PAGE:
He aituā, he aituā. Kua hinga te Tōtara o te wao tapu nui a Tāne.
A mighty tōtara has fallen with the passing of the generous visionary and reo exponent, Te Huirangi Eruera Waikerepuru.
Dr Waikerepuru, 91, was born in 1929 and grew up among his elders in the Ōhāngai region of hapū Hāmua and Hāpōtiki in Te Hāwera.
In 1985 he led the Wai 11 Māori Language Claim which asserted that te reo was a taonga, and the government was obliged to protect it under the Treaty of Waitangi.
Under his guidance, representatives from every major iwi appeared at the hearings to demand that te reo Māori be recognised as an official language of Aotearoa.
One witness told the tribunal, "Ka ngaro te reo, ka ngaro tāua, pērā i te ngaro o te Moa". If the language be lost, man will be lost, as dead as the moa.
The Māori Language Act was passed in 1987, making te reo Māori an official language. The Act also established Te Taura Whiri i te reo Māori, the Māori Language Commission.
Former MP Te Ururua Flavell said Te Huirangi Eruera Waikerepuru was also influential in reviving the mita or dialect of Taranaki.
"I met Huirangi first 30 years ago when my wife and I returned back to her base in Taranaki and Huirangi had returned as well," he said.
"There were very few speakers, Huirangi was one of the few, and their task was to try and revive the mita of Taranaki. From there, we built a relationship over many. We built up Māori language communities at Rangiātea, New Plymouth, and we've managed to get a radio station up and running."
He said Waikerepuru carried the aspirations of Māori to the government, and to the courts.
"This is a gentleman who was at the forefront of Ngā Kaiwhakapūmau i te reo Māori, who carried the claims, dreams and aspirations for Māori language to the forefront of the country as well as the courts of the lands, and to government.
"He never let go of tino rangatiratanga. At every hui he spoke at, he spoke of that ability, that desire and that dream, which our people have always had, to be independent and make decisions about our own lives.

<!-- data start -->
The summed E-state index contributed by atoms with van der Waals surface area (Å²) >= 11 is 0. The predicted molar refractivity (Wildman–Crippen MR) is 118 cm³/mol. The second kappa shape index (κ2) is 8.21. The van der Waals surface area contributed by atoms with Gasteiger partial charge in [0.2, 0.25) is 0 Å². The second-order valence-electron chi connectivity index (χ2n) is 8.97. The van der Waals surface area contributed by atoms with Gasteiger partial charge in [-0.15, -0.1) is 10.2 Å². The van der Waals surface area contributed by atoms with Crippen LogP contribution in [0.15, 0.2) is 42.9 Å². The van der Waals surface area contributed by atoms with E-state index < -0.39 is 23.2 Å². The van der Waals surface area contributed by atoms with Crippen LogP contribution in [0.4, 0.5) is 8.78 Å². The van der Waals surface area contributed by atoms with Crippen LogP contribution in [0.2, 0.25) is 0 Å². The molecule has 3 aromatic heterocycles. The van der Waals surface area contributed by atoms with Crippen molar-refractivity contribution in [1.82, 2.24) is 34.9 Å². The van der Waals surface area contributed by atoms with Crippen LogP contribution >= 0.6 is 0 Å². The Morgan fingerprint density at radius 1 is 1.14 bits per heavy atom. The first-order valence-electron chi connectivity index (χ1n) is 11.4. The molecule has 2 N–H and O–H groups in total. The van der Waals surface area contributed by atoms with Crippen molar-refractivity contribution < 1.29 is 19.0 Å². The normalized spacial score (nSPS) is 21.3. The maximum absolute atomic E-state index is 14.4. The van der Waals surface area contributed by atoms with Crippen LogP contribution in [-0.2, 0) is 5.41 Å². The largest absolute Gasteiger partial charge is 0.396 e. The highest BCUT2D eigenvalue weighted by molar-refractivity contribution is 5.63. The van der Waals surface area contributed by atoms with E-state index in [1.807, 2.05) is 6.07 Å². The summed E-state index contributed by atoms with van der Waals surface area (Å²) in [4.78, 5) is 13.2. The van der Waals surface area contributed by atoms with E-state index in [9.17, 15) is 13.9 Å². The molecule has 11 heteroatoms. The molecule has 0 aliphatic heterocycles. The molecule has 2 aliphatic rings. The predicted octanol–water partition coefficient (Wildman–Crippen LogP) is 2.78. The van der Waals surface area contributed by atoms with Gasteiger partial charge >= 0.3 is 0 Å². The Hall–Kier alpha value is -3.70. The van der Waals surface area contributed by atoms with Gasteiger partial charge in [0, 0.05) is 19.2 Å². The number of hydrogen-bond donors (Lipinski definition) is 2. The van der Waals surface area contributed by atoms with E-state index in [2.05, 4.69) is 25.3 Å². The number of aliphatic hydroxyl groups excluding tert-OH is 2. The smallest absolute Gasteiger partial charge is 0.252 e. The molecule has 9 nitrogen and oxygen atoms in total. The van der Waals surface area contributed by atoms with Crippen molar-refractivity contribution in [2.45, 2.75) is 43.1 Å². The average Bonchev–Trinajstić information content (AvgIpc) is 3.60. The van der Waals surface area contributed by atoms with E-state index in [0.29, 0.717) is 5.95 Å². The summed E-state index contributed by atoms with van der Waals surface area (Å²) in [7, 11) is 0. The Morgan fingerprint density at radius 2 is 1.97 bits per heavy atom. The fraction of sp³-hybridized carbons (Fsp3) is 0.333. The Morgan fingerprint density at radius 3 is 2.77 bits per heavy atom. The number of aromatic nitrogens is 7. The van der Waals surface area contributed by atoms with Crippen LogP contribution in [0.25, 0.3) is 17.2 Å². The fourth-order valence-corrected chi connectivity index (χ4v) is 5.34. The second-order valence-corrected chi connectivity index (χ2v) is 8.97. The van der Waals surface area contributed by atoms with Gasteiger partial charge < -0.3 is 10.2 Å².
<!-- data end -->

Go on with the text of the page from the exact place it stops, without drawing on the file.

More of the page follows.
"A huge legacy, a huge loss to te ao Māori. He was a wonderful man and a wonderful character. He will be missed."
Waikerepuru was a driving force behind the establishment of Māori media entities such as Te Māngai Paho, iwi radio and Māori Television.
He was a presenter on Te Ūpoko o Te Ika Māori Radio and an active union member in TEU, ASTE, and ATTI.
He was a Companion of the New Zealand Order of Merit and received a lifetime achievement award at the Maori language awards in 2016.
Flavell said his thoughts were with his whānau at this time, who were grieving during unprecedented times.
"It's a hard thing that I think everyone is grappling with, the ability to do what is inherently a part of us which is to tangi and grieve and see the person right in front of us.
"We're stuck here in Rotorua and we would have been in the car straight away to Taranaki to give our best wishes and to give our condolences to the family, to speak to him as he spoke to us, and to honour him.
"Whatever way we can, we will remember that gentlemen. One thing I hope that people do is to continue to talk about Te Huirangi Eruera Waikerepuru. If we keep mentioning their names they stay alive in our hearts."